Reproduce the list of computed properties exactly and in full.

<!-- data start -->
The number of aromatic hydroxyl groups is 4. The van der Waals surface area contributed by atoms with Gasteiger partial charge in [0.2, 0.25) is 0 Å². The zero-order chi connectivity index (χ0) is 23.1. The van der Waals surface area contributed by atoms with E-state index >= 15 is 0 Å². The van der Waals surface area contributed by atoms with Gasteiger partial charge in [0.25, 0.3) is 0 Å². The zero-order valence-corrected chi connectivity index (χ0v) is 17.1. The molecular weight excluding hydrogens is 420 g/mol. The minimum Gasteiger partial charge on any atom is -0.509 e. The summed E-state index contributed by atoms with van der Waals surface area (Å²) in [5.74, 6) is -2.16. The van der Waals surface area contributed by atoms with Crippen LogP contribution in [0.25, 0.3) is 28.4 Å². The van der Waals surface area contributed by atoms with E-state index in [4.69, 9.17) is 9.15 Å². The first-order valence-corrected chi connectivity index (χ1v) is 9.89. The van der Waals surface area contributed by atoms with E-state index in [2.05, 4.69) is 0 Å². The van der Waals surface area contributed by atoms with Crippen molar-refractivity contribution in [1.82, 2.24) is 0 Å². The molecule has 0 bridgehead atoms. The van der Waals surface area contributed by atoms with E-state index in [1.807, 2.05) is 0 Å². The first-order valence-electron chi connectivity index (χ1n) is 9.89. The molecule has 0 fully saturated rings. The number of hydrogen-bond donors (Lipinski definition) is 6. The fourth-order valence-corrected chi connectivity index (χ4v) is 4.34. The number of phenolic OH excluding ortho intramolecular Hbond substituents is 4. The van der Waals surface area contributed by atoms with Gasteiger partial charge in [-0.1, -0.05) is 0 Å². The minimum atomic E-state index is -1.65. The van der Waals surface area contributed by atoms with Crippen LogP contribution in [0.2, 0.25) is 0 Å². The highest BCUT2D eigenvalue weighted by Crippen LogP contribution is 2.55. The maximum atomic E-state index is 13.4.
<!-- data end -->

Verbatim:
The number of aromatic hydroxyl groups is 4. The van der Waals surface area contributed by atoms with Gasteiger partial charge in [0.2, 0.25) is 0 Å². The zero-order chi connectivity index (χ0) is 23.1. The van der Waals surface area contributed by atoms with E-state index >= 15 is 0 Å². The van der Waals surface area contributed by atoms with Gasteiger partial charge in [0.25, 0.3) is 0 Å². The zero-order valence-corrected chi connectivity index (χ0v) is 17.1. The molecular weight excluding hydrogens is 420 g/mol. The minimum Gasteiger partial charge on any atom is -0.509 e. The summed E-state index contributed by atoms with van der Waals surface area (Å²) in [5.74, 6) is -2.16. The van der Waals surface area contributed by atoms with Crippen LogP contribution in [0.25, 0.3) is 28.4 Å². The van der Waals surface area contributed by atoms with E-state index in [4.69, 9.17) is 9.15 Å². The first-order valence-corrected chi connectivity index (χ1v) is 9.89. The van der Waals surface area contributed by atoms with E-state index in [2.05, 4.69) is 0 Å². The van der Waals surface area contributed by atoms with Crippen molar-refractivity contribution in [1.82, 2.24) is 0 Å². The molecule has 0 bridgehead atoms. The van der Waals surface area contributed by atoms with E-state index in [1.807, 2.05) is 0 Å². The first-order valence-electron chi connectivity index (χ1n) is 9.89. The molecule has 0 fully saturated rings. The number of hydrogen-bond donors (Lipinski definition) is 6. The fourth-order valence-corrected chi connectivity index (χ4v) is 4.34. The number of phenolic OH excluding ortho intramolecular Hbond substituents is 4. The van der Waals surface area contributed by atoms with Gasteiger partial charge in [-0.1, -0.05) is 0 Å². The minimum atomic E-state index is -1.65. The van der Waals surface area contributed by atoms with Crippen LogP contribution in [0.2, 0.25) is 0 Å². The highest BCUT2D eigenvalue weighted by Crippen LogP contribution is 2.55. The maximum atomic E-state index is 13.4.